Math for steaks, slug in the family tree, don’t touch that butterfly, and more

Published April 16, 2020

Just keep walking

OK, this isn’t exactly shocking, but now it’s got science behind it. The more you walk, it seems, the less you’re likely to die, especially if you’re over 40. Down side: You have to walk a lot. 4,000 steps is the baseline, and that’s … like, more than a mile. If you want to live longer, start with 8,000 steps, which means “a 51% lower risk for all-cause mortality” than just 4,000 steps. If you’re looking forward to flying cars, wooly mammoths, and a cure for the common cold, better hit 12,000 steps per day — that’ll mean a 65% lower risk than 4,000 steps.

The yeast you can do*

Sourdough bread is getting hot these days (along with baking in general), but here’s a cool tidbit: Bakers have been baking for at least 10,000 years, but they still don’t know why yeast does what it does. Enter NC State’s Wild Sourdough Project. It wants people to make sourdough starter from their local wild yeasts — mix flour and water and then wait; the yeast is everywhere. After 10 days, the researchers want to you to fill out a questionnaire about your new yeasty friend.
Together we can use these data to learn how geography and different flours affect microbial growth over time, and how those microbes affect the taste and texture of bread.
* Yes, I admit the headline is awful.

I know your steak is grass-fed, but is it cooked based on Flory-Rehner theory?

What do you do if you’re a researcher stuck inside … but still need to publish? If you’re a physicist, you can get creative: “A mathematical model for meat cooking“. Don’t forget to make it extra science-y with phrases like “We present an accurate two-dimensional mathematical model for steak cooking based on Flory–Rehner theory.”

Whale sharks and nuke tests

Yesterday we told you how teeth have rings like a tree’s. You know what else does? Whale shark vertebrae. What’s interesting about that? Because of nuclear tests done in the 1950s and ’60s, marine biologists can measure the amount of carbon-14 in each layer of a fish’s vertebrae to calculate how old it was and thus figure out how long they live.
By matching the amount of carbon-14 in different vertebral growth bands with the known carbon-14 levels in surface seawater in different years, the researchers estimated when each band formed — and found that subsequent bands generally grew a year apart.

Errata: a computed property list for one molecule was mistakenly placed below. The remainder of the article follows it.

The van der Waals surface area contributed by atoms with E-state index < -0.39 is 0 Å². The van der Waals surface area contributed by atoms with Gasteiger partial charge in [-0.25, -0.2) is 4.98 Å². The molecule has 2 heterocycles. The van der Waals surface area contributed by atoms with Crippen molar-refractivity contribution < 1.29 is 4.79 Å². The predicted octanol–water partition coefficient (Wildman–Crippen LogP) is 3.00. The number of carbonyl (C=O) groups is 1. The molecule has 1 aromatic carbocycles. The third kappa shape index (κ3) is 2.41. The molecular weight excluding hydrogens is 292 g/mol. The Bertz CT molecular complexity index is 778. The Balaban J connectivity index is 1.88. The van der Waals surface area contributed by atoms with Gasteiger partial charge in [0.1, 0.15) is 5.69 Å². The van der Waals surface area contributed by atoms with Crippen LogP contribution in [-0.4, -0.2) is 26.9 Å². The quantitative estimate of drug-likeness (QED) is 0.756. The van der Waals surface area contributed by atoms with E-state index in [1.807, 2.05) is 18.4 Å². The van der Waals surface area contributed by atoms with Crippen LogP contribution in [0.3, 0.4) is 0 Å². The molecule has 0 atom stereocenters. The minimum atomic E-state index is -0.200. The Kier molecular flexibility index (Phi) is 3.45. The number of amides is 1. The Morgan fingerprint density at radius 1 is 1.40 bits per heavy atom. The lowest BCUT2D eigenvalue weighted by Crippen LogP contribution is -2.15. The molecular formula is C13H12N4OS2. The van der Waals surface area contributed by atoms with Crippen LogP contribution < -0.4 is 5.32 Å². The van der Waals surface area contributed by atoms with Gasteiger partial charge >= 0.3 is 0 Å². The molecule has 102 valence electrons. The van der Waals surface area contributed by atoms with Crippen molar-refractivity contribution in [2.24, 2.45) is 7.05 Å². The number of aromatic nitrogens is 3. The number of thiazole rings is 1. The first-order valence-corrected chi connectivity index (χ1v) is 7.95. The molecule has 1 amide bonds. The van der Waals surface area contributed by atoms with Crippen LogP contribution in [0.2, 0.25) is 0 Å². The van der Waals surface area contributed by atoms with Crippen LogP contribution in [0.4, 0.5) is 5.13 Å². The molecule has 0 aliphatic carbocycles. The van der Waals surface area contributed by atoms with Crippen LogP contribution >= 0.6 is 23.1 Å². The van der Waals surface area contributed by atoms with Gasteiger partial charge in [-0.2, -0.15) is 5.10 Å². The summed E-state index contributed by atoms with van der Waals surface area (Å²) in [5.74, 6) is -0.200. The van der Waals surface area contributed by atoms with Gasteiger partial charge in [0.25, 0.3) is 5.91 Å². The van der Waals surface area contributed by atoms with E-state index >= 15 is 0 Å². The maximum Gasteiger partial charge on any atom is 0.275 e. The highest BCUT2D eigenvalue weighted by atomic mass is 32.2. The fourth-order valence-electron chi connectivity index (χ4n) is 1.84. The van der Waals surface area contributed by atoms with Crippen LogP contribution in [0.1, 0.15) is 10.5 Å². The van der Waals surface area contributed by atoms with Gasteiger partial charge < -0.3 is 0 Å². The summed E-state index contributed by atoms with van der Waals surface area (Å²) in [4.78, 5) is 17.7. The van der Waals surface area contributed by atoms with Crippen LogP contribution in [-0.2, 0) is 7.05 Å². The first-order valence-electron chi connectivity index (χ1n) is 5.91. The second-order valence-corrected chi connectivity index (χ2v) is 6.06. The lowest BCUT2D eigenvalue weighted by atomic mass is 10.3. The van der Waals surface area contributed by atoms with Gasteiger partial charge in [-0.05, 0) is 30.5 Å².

The very stressed-out butterfly

UGA researchers have found that handling young monarch butterflies makes them stressed. The adults, though, they’re cool with it.

Great great great grandma slug

So you know those “Tree of Life” pictures that show the evolution of life on Earth from single-celled organisms to our AI overlords? At one point, animals branch off from the tree, and now geologists at the University of California, Riverside say they’ve found the critter at the end of that branch: “A wormlike creature that lived more than 555 million years ago.”
The tiny, wormlike creature, named Ikaria wariootia, is the earliest bilaterian, or organism with a front and back, two symmetrical sides, and openings at either end connected by a gut
If you look closely, you can see the resemblance to [insert name of politician you hate]:

Eyes above the face

“Hitchhiking oxpecker” — it’s not just a great insult, it’s also a pretty cool bird. Why? It rides on the back of blind rhinos, and it warns them of danger.
Even in close proximity, a rhino might struggle to notice lurking danger by sight. But the oxpecker easily can, unleashing a sharp call to warn of intruders.

The real reason is to make the moon look like the Death Star

NASA funds proposal to build a telescope on the far side of the moon.” (The reality is that this is a cool idea: Use a natural feature as your “dish” so you just need receivers and cabling. And being on the far side of the moon gives you a great view.)